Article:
Sebaceous Gland Hyperplasia
Sebaceous Gland Hyperplasia (SGH) is a term used to describe enlarged sebaceous glands seen on the forehead or cheeks of the middle-aged and older individuals. SGH appears as small shiny bumps up to 3mm in diameter. They sometimes look like little doughnuts – a circle with a hole in the middle. SGH occurs when the sebaceous glands become enlarged with trapped sebum (a mixture of fats and cell debris).
Treatment of SGH is not medically needed. Patients may elect removal for cosmetic reasons. Most are treated with electrocautery, while larger ones may require a shave technique removal. There is no way to prevent SGH, but patients can reduce their risk of reoccurrence by washing their face with a Zoe Bliss Brush and using a cleanser that has Salicylic Acid. Using a retinol can also help your patient’s sebaceous glands from clogging up. These products can be found on The Skin Store.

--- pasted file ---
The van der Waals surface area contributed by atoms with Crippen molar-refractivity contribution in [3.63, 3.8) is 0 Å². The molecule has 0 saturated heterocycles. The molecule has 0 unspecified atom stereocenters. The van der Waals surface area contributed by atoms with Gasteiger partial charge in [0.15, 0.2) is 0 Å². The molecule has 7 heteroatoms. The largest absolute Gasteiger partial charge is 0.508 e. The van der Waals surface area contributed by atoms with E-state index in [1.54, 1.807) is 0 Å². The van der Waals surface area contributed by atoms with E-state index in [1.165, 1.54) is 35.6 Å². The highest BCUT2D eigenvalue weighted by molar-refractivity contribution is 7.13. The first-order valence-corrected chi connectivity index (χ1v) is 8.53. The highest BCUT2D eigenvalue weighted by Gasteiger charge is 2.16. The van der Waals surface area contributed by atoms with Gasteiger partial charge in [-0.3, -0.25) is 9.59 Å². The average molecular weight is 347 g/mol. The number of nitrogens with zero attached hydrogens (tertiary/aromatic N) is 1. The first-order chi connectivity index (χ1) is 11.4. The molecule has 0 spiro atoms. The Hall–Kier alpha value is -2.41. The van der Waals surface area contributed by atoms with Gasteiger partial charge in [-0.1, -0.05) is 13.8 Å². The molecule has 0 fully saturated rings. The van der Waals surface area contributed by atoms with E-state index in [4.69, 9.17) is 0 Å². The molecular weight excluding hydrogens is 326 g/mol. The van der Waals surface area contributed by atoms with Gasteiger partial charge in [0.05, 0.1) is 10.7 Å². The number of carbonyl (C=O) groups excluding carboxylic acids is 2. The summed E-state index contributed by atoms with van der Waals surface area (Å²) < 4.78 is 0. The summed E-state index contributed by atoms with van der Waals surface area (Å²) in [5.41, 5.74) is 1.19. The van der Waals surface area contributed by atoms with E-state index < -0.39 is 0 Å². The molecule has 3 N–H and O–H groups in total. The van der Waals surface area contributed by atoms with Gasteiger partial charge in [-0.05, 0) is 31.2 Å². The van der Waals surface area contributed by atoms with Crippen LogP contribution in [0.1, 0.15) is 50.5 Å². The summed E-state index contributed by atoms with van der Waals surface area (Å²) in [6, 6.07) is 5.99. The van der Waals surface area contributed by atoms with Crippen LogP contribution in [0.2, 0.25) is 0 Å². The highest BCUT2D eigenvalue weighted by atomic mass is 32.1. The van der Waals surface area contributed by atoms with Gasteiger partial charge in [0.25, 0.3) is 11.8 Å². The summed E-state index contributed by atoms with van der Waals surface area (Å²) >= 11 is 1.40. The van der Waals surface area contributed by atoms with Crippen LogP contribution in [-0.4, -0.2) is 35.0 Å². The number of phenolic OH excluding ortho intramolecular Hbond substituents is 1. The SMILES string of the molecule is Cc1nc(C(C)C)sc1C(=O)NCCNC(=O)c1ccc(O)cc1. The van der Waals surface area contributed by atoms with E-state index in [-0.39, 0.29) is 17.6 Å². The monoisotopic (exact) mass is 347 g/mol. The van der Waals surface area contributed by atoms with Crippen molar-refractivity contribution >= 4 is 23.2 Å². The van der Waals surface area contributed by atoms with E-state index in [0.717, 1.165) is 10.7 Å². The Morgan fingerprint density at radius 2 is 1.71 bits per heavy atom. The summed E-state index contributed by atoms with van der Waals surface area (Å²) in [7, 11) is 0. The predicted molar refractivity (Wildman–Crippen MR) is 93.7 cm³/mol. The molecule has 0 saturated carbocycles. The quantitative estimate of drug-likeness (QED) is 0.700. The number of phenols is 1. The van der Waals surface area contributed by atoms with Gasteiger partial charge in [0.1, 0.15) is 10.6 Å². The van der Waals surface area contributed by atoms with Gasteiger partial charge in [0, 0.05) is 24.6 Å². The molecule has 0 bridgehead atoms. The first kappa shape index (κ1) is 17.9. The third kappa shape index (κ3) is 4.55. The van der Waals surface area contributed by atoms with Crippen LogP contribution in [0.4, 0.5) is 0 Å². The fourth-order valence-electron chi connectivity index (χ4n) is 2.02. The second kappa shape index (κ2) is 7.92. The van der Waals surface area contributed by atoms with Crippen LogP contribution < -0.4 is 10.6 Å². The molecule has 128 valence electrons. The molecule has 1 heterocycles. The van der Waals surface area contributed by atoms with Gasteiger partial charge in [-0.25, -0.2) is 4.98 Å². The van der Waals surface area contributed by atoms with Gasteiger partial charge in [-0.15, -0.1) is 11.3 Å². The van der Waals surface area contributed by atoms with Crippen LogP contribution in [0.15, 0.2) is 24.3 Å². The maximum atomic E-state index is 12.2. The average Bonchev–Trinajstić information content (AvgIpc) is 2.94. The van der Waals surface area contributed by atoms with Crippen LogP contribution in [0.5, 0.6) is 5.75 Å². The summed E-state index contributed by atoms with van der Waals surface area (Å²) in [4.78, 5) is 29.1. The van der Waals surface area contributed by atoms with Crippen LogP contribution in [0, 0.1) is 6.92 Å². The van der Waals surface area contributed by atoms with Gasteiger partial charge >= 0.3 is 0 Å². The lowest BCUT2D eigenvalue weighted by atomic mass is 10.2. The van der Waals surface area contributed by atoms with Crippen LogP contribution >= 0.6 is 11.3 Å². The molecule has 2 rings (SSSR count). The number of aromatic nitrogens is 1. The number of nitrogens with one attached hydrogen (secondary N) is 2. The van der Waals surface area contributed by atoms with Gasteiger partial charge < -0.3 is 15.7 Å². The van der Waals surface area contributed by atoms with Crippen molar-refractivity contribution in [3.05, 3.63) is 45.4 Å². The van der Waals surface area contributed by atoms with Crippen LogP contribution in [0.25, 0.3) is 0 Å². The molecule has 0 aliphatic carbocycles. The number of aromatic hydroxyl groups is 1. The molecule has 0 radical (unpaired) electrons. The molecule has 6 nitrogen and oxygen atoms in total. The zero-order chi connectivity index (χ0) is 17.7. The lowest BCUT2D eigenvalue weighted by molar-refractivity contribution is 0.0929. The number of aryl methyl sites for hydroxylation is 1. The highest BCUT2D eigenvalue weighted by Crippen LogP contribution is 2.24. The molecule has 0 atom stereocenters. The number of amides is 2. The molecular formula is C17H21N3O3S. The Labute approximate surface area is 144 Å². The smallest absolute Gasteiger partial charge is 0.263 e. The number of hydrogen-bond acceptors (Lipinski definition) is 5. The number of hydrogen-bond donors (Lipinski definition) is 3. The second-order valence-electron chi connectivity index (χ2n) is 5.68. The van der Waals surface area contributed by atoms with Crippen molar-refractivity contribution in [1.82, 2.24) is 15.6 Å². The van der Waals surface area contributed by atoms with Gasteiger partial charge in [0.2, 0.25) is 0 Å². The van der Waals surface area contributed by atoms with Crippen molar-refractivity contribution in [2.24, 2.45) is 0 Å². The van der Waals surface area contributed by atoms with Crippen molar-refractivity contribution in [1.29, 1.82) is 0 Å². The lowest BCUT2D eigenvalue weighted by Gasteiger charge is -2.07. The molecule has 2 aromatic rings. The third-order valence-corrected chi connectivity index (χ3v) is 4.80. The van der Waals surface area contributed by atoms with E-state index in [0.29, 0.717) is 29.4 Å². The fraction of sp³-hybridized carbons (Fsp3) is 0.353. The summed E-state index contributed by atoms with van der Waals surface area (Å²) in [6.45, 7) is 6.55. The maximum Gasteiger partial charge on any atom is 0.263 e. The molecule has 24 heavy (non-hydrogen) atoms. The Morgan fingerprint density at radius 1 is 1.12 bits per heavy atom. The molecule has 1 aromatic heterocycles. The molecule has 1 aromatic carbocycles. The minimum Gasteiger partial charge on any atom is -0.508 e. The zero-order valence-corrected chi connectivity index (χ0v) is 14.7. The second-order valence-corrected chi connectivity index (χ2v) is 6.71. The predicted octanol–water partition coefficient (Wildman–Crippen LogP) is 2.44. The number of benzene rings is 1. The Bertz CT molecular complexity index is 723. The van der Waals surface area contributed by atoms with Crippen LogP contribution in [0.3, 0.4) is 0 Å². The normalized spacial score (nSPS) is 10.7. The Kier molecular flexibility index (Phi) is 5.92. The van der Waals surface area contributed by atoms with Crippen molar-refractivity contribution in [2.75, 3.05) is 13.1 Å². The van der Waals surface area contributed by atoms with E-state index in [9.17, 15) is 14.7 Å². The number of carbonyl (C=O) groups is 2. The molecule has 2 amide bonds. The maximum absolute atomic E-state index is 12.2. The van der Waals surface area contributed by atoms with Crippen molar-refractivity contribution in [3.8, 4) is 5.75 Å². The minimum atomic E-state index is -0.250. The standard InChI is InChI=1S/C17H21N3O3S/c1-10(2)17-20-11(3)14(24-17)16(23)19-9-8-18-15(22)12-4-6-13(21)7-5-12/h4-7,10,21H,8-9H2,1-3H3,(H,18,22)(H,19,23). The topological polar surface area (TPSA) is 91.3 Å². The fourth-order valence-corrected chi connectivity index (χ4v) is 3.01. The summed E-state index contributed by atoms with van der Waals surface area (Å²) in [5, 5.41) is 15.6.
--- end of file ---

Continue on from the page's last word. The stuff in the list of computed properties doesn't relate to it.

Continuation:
Before and After
Photos are for educational purposes only.
Frequently Asked Questions
Am I at risk of getting SGH?
Individuals with fair skin, especially those who have had lots of sun exposure, are more likely to get Sebaceous Gland Hyperplasia (SGH). There is also a genetic component if there is a family history of it. There is no way to prevent SGH, but patients can reduce their risk of re-occurrence.